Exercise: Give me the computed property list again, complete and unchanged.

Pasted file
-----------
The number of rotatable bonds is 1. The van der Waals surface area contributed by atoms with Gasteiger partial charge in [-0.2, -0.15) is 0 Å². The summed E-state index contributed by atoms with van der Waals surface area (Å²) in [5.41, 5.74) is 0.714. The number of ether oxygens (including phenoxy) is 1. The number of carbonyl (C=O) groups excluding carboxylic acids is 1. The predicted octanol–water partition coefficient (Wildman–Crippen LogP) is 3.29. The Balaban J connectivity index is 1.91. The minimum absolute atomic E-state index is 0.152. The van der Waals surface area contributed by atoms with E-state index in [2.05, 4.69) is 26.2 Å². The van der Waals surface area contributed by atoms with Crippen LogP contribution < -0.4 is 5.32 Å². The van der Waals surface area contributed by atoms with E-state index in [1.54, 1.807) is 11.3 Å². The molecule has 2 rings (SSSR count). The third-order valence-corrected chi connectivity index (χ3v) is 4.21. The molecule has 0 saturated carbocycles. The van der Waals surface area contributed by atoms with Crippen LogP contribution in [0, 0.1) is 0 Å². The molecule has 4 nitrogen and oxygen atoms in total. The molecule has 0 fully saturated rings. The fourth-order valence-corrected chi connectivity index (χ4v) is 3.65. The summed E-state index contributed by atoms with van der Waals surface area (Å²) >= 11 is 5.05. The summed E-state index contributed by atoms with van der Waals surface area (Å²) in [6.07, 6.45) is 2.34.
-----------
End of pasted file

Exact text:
The number of rotatable bonds is 1. The van der Waals surface area contributed by atoms with Gasteiger partial charge in [-0.2, -0.15) is 0 Å². The summed E-state index contributed by atoms with van der Waals surface area (Å²) in [5.41, 5.74) is 0.714. The number of ether oxygens (including phenoxy) is 1. The number of carbonyl (C=O) groups excluding carboxylic acids is 1. The predicted octanol–water partition coefficient (Wildman–Crippen LogP) is 3.29. The Balaban J connectivity index is 1.91. The minimum absolute atomic E-state index is 0.152. The van der Waals surface area contributed by atoms with E-state index in [2.05, 4.69) is 26.2 Å². The van der Waals surface area contributed by atoms with Crippen LogP contribution < -0.4 is 5.32 Å². The van der Waals surface area contributed by atoms with E-state index in [1.54, 1.807) is 11.3 Å². The molecule has 2 rings (SSSR count). The third-order valence-corrected chi connectivity index (χ3v) is 4.21. The molecule has 0 saturated carbocycles. The van der Waals surface area contributed by atoms with Crippen LogP contribution in [0, 0.1) is 0 Å². The molecule has 4 nitrogen and oxygen atoms in total. The molecule has 0 fully saturated rings. The fourth-order valence-corrected chi connectivity index (χ4v) is 3.65. The summed E-state index contributed by atoms with van der Waals surface area (Å²) >= 11 is 5.05. The summed E-state index contributed by atoms with van der Waals surface area (Å²) in [6.07, 6.45) is 2.34.